Alfredsson's head hurts

Senators captain Daniel Alfredsson skates during practice in Ottawa, Ont., Oct. 26, 2011. (TONY...

Senators captain Daniel Alfredsson skates during practice in Ottawa, Ont., Oct. 26, 2011. (TONY CALDWELL/QMI Agency)

DON BRENNAN, QMI Agency

, Last Updated: 10:06 PM ET

BOSTON - While confirming his captain will miss at least a week with a concussion, Senators GM Bryan Murray was scratching his own head wondering about the league’s rule on high hits.

Like many witnesses, he doesn’t understand how Rangers winger Wojtek Wolski avoided a suspension after knocking Daniel Alfredsson to the ice with an elbow to the helmet Saturday afternoon in New York.

Murray was told by league disciplinarian Brendan Shanahan that Alfredsson was felled by a “hockey hit.” Wolski received a two-minute minor from the referee for what was called an “illegal check to the head.”

Apparently, it wasn’t that illegal.

“Basically what I was told is the player (Wolski) reacted to contact and stiffened up, but didn’t do anything out of the ordinary,” Murray said Monday in the hotel lobby of the Boston Ritz Carleton. “He just happened to hit Alfredsson in the head.”

Clearly, Murray didn’t see it that way.

“It’s my player and I have an emotional attachment to him, so no, I told him I didn’t agree,” he said. “I felt that the player did go out of his way, a little, to make contact. That it was an elbow involved in the play, and I thought we had determined, a shoulder check, contacted with short vs. taller players and all that type of thing, would be considered an accidental hit, but an elbow to the head would be a suspension.”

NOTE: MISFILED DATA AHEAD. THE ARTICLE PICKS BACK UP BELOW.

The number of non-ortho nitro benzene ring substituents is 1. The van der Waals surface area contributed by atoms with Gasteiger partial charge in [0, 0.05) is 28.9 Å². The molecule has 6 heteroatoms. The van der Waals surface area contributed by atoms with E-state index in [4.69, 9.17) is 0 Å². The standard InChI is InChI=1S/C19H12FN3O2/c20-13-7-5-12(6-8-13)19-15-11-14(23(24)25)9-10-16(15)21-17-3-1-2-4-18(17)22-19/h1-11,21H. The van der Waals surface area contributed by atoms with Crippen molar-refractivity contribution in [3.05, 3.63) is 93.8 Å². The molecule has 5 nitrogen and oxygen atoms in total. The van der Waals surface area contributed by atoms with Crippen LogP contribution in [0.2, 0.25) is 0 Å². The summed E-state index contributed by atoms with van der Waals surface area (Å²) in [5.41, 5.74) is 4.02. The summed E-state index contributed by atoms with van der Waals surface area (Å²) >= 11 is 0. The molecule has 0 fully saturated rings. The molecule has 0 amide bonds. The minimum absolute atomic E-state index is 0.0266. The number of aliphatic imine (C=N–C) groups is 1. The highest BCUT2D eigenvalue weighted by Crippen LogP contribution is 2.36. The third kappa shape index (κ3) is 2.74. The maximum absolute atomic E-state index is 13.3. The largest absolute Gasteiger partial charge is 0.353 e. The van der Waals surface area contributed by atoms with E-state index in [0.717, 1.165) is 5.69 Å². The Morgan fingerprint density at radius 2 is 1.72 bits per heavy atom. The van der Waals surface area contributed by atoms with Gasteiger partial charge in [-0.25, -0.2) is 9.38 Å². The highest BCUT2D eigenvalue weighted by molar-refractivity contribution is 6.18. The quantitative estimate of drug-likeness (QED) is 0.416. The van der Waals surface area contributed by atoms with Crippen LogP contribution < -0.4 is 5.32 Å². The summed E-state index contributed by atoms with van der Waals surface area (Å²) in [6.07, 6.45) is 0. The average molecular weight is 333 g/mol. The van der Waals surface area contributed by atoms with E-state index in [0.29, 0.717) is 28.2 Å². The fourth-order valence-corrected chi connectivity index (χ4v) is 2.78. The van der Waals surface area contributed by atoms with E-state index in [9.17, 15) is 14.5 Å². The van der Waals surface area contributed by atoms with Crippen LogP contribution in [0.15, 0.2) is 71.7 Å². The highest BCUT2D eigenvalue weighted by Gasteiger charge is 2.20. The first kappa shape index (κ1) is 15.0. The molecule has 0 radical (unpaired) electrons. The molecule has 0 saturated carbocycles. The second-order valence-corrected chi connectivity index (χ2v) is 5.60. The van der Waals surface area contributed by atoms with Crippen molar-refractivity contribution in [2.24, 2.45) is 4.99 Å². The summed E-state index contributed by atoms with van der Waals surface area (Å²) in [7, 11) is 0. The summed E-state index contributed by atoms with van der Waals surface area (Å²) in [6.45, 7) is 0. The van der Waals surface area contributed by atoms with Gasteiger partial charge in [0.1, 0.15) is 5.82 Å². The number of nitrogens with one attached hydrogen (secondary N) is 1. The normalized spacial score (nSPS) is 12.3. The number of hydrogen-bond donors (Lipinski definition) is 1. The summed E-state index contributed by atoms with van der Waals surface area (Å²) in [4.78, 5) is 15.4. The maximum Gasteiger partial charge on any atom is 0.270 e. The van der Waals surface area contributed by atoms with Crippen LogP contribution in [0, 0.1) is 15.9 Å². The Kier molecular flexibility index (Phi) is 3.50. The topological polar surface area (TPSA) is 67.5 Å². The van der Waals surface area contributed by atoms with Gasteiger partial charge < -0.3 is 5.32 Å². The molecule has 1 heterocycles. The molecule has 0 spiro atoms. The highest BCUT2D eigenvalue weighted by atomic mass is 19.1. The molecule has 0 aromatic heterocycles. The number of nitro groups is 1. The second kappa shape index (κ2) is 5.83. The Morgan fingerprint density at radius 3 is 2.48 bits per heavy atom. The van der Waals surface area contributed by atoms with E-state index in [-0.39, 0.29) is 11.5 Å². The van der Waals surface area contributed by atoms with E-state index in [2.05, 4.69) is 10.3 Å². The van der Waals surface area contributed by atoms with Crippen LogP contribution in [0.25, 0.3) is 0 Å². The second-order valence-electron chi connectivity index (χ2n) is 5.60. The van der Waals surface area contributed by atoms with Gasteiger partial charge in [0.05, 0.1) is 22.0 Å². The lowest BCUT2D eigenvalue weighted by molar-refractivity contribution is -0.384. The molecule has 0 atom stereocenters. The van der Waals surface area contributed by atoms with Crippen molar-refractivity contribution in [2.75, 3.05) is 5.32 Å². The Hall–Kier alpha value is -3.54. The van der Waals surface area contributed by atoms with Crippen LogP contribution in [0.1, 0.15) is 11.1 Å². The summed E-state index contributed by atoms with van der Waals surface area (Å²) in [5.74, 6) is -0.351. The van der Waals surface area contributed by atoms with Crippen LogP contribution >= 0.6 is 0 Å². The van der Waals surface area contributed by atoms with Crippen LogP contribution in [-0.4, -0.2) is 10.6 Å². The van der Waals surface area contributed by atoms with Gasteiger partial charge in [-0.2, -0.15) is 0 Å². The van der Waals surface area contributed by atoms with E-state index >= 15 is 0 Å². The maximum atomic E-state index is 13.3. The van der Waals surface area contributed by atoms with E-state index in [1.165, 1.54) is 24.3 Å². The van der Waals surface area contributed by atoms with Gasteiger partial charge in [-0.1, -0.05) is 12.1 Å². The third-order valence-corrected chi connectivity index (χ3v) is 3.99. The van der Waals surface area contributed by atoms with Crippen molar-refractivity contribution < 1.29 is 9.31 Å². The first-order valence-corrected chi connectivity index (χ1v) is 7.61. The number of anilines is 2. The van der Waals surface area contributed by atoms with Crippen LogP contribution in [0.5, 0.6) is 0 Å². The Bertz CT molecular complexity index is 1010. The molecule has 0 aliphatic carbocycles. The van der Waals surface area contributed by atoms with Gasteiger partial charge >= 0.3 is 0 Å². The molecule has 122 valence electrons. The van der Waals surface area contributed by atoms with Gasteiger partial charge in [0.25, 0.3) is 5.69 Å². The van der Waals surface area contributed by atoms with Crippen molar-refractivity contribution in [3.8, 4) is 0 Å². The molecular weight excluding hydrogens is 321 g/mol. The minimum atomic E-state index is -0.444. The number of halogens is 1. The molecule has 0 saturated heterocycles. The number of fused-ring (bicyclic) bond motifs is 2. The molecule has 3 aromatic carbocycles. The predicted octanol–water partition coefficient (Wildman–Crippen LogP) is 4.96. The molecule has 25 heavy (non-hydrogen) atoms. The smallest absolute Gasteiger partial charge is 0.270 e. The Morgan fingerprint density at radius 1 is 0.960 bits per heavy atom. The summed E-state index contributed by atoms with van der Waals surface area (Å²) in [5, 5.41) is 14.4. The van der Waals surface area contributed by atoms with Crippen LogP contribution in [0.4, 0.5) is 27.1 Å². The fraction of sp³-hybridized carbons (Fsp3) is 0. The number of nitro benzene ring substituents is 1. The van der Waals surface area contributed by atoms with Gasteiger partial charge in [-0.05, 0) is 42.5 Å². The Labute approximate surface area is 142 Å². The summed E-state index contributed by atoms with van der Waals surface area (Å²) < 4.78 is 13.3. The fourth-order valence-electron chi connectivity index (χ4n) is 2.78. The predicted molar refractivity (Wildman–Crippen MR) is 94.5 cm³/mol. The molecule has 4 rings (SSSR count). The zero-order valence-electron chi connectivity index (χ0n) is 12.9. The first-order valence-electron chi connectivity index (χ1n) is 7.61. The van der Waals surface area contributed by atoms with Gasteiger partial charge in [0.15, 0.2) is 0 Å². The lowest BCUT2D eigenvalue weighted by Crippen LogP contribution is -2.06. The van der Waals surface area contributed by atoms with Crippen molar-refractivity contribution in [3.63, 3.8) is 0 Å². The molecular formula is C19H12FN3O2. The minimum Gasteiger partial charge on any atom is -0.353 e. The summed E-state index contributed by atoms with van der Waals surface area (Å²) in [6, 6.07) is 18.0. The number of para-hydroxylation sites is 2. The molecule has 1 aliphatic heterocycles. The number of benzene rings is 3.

Alfredsson left the game after the third-period incident and missed Sunday’s meeting with the Leafs. He did not accompany the Senators to Boston for Tuesday’s game against the Bruins and there is no definite timetable on when he will return.

“He’s not very good at this moment,” said Murray. “I guess it’s a concussion. He doesn’t have headaches today. They think, if a concussion ever clears up quickly, it’ll be something that he’ll probably recover from hopefully in the next few days. But he will be out for at least a week.”

Murray said it doesn’t matter to him if Wolski is suspended because the Senators don’t see the Rangers again until Nov. 9, and even if there was a stiffer penalty handed out, the sentence wouldn’t be more than a game or two. But the whole ruling on what is and isn’t a head shot worthy of suspension just became a whole lot murkier in his mind.

“I thought in pre-season some of the suspensions made it very clear the stand we were going to take,” said Murray. “I’ll have a chance at the GM meeting in mid-November to discuss it further with Brendan, but at this moment I’m not exactly sure what is a suspendable hit to the head.”

Meanwhile, the Senators will be without Kaspars Daugavins for at least the game against Boston. He was sent back to Binghamton to have his four wisdom teeth removed.

Daugavins scored the winning goal Sunday and appears to have a job in Ottawa, at least until Peter Regin returns from a shoulder injury in a couple of months.

“He did have a problem before he came up. We knew it,” said Murray. “We didn’t want to send him down. He played well and obviously we’re very pleased with his efforts in the last couple of games with us.

“Hopefully, he’ll recover quickly and we’ll have him available to us in the near future.


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